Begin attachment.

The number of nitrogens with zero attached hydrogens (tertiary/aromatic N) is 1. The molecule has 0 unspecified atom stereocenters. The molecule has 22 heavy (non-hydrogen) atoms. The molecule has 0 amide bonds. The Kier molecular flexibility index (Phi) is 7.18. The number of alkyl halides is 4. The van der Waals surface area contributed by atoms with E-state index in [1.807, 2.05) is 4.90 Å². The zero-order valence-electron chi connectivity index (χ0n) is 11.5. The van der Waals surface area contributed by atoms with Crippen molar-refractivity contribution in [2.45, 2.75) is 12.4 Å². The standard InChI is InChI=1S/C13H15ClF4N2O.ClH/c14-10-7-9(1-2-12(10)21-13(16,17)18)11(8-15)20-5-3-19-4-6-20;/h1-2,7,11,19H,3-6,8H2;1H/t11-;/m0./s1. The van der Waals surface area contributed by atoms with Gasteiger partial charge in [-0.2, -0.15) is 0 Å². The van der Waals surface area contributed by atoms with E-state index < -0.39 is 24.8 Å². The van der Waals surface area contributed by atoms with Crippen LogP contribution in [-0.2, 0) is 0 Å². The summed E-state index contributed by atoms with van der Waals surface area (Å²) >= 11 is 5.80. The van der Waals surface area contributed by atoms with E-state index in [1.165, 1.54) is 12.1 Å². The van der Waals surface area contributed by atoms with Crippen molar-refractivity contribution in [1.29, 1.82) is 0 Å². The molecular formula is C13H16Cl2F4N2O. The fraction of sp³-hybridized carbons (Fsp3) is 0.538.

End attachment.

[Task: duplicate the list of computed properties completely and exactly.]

The number of nitrogens with zero attached hydrogens (tertiary/aromatic N) is 1. The molecule has 0 unspecified atom stereocenters. The molecule has 22 heavy (non-hydrogen) atoms. The molecule has 0 amide bonds. The Kier molecular flexibility index (Phi) is 7.18. The number of alkyl halides is 4. The van der Waals surface area contributed by atoms with E-state index in [1.807, 2.05) is 4.90 Å². The zero-order valence-electron chi connectivity index (χ0n) is 11.5. The van der Waals surface area contributed by atoms with Crippen molar-refractivity contribution in [2.45, 2.75) is 12.4 Å². The standard InChI is InChI=1S/C13H15ClF4N2O.ClH/c14-10-7-9(1-2-12(10)21-13(16,17)18)11(8-15)20-5-3-19-4-6-20;/h1-2,7,11,19H,3-6,8H2;1H/t11-;/m0./s1. The van der Waals surface area contributed by atoms with Gasteiger partial charge in [-0.2, -0.15) is 0 Å². The van der Waals surface area contributed by atoms with E-state index < -0.39 is 24.8 Å². The van der Waals surface area contributed by atoms with Crippen LogP contribution in [-0.2, 0) is 0 Å². The summed E-state index contributed by atoms with van der Waals surface area (Å²) >= 11 is 5.80. The van der Waals surface area contributed by atoms with E-state index in [1.165, 1.54) is 12.1 Å². The van der Waals surface area contributed by atoms with Crippen molar-refractivity contribution in [1.29, 1.82) is 0 Å². The molecular formula is C13H16Cl2F4N2O. The fraction of sp³-hybridized carbons (Fsp3) is 0.538.